As the final months of 2021 are tabulated, Fort Smith’s sales tax revenues continue to be significantly higher than expected. Fort Smith’s share of the Sebastian County sales tax was $1.789 million in November, 15.5% higher than the $1.549 million collected in November 2020.
Revenue collected from the city’s share of the Sebastian County sales tax in the first 11 reporting months of the year is up 15.4% compared to the same period in 2020. From January through November, the tax has brought the city $19.205 million in revenue in compared with the $16.645 million collected from the tax in the first 11 months of 2020, according to the city’s November Sales Tax report. Numbers in November’s report reflect October’s transactions.
The city’s share of the countywide tax is important because the revenue provides money for the city’s general fund budget, with much of that budget paying for police, fire and other essential city services.
In the 2021 budget, the city budgeted $1.511 million in revenue from the tax in November, bringing the month’s collections $25.69% over budget.
Fort Smith’s 1% street tax – used for maintenance and new construction on streets, bridges and drainage – generated $2.2 million in November, a 14.6% from the $1.92 million in November 2020. The city’s budget estimated the city would collect $1.782 million in the month, which makes the city’s actual earnings from the tax 23.44% above budget. So far for the year, the city has collected $23.866 million from the tax, up 15.36% from the 20.688 million collected in the first 11 months of 2020.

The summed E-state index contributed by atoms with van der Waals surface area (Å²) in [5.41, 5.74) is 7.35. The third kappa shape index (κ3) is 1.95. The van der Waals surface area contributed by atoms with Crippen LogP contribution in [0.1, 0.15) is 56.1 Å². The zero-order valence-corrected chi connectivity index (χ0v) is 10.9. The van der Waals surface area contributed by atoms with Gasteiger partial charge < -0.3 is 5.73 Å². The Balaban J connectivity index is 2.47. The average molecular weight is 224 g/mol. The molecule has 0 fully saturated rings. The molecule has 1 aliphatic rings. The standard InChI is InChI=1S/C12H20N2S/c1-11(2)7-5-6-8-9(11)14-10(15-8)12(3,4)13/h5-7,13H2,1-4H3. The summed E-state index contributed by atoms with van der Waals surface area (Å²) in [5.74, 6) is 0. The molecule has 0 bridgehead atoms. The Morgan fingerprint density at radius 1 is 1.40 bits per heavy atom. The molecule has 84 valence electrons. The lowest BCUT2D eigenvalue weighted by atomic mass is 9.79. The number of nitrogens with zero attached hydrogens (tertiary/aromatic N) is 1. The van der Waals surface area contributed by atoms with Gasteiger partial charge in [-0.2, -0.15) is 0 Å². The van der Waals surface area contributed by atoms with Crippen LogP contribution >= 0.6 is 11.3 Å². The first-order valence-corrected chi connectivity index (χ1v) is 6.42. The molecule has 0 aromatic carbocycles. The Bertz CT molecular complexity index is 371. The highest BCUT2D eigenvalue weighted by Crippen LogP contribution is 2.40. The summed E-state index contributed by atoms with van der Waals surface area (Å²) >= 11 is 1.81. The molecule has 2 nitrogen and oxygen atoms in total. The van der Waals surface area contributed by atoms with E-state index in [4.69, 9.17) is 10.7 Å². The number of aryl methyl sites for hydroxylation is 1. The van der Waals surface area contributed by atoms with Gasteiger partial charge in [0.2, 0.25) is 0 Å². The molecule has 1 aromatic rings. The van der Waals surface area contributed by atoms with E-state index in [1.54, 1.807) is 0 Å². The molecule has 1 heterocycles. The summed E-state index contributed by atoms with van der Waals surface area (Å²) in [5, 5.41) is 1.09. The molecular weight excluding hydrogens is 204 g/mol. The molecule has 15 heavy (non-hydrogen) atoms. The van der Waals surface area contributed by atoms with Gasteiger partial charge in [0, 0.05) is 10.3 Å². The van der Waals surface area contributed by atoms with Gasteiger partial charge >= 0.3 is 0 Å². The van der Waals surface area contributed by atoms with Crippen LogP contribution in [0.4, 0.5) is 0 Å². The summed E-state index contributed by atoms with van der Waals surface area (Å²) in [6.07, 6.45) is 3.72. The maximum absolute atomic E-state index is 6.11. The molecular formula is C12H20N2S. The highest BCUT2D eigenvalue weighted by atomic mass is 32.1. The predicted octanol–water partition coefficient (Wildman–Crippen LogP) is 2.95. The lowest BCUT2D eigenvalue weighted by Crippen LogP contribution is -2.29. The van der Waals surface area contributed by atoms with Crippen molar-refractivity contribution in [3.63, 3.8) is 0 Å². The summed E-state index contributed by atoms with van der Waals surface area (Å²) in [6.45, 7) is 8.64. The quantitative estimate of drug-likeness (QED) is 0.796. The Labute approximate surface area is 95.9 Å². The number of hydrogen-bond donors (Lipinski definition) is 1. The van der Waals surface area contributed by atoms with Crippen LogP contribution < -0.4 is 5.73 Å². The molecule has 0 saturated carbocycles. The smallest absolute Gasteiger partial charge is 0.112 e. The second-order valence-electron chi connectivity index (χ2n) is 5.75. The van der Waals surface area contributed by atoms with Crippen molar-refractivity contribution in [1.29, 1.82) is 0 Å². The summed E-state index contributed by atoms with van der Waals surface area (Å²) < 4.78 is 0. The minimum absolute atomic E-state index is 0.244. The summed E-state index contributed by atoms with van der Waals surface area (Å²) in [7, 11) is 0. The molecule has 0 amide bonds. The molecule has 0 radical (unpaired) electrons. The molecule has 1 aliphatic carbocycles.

City Director Lavon Morton said November’s numbers are continuing the trend of strong sales tax collections in the city is good news for 2022.
“Based on inflation news, there will almost certainly be cost increases for raw materials used by the city and in the cost of construction contracts, so additional revenue is helpful. The budget for 2022 sales tax revenue is appropriately conservative to ensure that spending considers the potential for lower revenue,” Morton said.
City Director Neal Martin also believes the city needs to keep a conservative approach to budgeting for 2022.
“Fort Smith has been on a pretty good roll this year and it speaks to the health of the economy,” Martin said. “This won’t change the budget for 2022, as we need to continue to be conservative in our approach.”
He said the board of directors needs to make certain it makes policy and decisions that continue to drive revenue numbers higher.
“Setting policy that encourages business development and investment is the best way to keep these numbers going up. Being able to provide good, quality jobs through business expansion, growth, and new business will be the best long term strategy,” Martin said.
In 2020, Fort Smith’s share of the 1% Sebastian County sales tax was $18.246 million, up 5.7% over 2019, and up 5.52% over the city’s budget estimate. The 2020 total was $953,824 more than city officials budgeted to spend within the general fund budget. The tax has posted year-over-year gains for the past five years, but 2020’s jump was the largest seen during that time period.
The 1% street tax generated $22.66 million in 2020, up 4.02% over 2019, and up 6.08% over the budget estimate. The 2020 total was $1.298 million more than city officials budgeted to spend on the street tax program.
PREVIOUS ANNUAL COLLECTION INFO
Fort Smith 1% sales tax collection for streets
2020: $22.66 million
2019: $21.73 million
2018: $21.503 million
2017: $21.204 million
2016: $21.156 million
Fort Smith portion of 1% countywide sales tax
2020: $18.246 million
2019: $17.265 million
2018: $17.043 million
2017: $16.691 million
2016: $16.58 million